I have a [new] favorite Christmas tradition: reading through Dickens’s A Christmas Carol on a chilly winter evening with mulled wine and dear friends. This was our second year to be invited to this reading, thanks to the Tallon family, and it was the highlight of my Advent season.
Dickens has a way of making the eccentric loveable—from Betsey Trotwood to Mr. Fezziwig, we’re left with portraits of characters that are not only interesting but familiar. Likwise, the sometimes annoying characteristics of those around me (anyone from family to coworkers to friends to acquaintances) become instead endearing traits that make me love them just a little more. In short, Dickens encourages me to be a charitable reader of those around me.
After reading A Christmas Carol again last week, I’d like to add Scrooge to the list of eccentric yet lovable characters. After all, he’s just a grumpy old man who says, “Bah! Humbug.” But Scrooge’s major flaw is not hatred or meanness or even greed. His flaw is that he is habitually locked into a particular—and self-centered—way of life. Scrooge is not evil. He’s stuck.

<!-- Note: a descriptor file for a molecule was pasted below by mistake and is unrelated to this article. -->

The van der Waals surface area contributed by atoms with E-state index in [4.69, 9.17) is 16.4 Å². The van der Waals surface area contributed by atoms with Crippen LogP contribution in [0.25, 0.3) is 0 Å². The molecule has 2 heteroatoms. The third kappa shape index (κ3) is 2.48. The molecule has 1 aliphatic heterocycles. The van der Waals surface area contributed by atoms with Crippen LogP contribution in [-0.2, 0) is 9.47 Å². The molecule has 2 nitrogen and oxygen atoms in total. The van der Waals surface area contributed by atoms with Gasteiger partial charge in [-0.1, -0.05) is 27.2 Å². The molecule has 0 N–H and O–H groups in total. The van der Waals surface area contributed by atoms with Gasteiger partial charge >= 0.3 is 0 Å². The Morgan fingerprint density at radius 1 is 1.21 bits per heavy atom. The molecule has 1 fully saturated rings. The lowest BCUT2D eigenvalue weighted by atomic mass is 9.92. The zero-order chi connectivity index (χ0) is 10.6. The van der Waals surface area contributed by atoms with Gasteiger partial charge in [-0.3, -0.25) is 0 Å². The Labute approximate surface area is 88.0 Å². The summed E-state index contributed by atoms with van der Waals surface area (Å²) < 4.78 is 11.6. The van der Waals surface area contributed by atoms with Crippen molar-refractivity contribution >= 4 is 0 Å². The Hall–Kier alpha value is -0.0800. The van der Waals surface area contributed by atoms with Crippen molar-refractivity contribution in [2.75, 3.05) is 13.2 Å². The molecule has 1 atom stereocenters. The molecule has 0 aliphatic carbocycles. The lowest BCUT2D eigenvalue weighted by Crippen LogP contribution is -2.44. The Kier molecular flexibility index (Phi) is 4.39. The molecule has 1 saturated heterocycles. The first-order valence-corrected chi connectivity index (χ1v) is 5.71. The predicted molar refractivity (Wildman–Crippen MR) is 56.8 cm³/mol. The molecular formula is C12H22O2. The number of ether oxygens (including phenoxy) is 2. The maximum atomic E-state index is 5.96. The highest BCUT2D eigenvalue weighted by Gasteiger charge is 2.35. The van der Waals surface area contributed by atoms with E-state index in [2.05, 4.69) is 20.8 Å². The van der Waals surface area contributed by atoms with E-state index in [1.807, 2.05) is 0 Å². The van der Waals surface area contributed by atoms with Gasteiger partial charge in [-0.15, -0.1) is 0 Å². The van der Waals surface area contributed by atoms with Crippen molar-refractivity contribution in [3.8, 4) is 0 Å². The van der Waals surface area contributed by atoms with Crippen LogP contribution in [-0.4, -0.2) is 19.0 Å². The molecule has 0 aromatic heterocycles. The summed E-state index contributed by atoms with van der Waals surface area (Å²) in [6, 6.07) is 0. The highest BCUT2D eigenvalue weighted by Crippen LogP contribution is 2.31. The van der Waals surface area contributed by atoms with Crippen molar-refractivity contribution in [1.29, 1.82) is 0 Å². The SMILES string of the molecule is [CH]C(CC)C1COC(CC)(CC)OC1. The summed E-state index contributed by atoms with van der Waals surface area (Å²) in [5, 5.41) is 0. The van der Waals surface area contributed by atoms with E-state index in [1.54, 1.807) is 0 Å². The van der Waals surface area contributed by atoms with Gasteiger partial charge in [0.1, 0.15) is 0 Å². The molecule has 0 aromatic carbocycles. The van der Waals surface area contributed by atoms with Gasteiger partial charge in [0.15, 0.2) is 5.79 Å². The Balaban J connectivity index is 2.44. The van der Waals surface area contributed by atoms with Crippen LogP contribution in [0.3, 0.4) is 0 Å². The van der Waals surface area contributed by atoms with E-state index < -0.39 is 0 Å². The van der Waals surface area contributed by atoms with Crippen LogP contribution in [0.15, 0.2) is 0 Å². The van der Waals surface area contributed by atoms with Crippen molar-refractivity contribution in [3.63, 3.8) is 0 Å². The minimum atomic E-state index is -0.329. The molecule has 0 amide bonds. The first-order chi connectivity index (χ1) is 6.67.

In Stave One, Dickens points out Scrooge’s lonely inflexibility, “Scrooge took his melancholy dinner in his usual melancholy tavern.” He is a loner, pursues his own interests, and has done so for so long that he even declines a Christmas invitation from his very cheery nephew.
But as the ghosts begin to appear, Scrooge’s expectations are entirely interrupted, so much so that his sense of time is displaced as he watches the clock tell time backwards. Suddenly, his habitual ways cannot be sustained, and he spends much of his evening waiting anxiously for the clock to strike one.
This displacement of time, though, is what in part makes A Christmas Carol an Advent story—it is a story of waiting, preparing, and not quite knowing what to expect. Scrooge’s anxious glances at the clock, waiting for the next spirit, reminds me of my own longing not only for Christmas to arrive, but also not quite understanding just how Christ will be with me throughout this season and into the next year.
Of course, the Scrooge of Stave Five is the one we fall in love with. The grumpy old man has become instead an excited yet shy, generous yet nervous celebrant of Christmas. His habitual, by-the-clock life has been interrupted and set aright by the Ghosts of Christmas Past, Christmas Present, and Christmas Yet to Come. Time, in the form of the ghosts, has been interrupted, revisited, and renewed.
And that is my prayer for this Christmas season, especially since Advent has come to a close. I would not particularly like to see a ghost, but I would like for my old, self-centered habits to be disrupted by Immanuel, who humbled himself to enter our time and place in order to set everything aright.
*raises glass* And so, as Tiny Tim observed, God bless Us, Every One!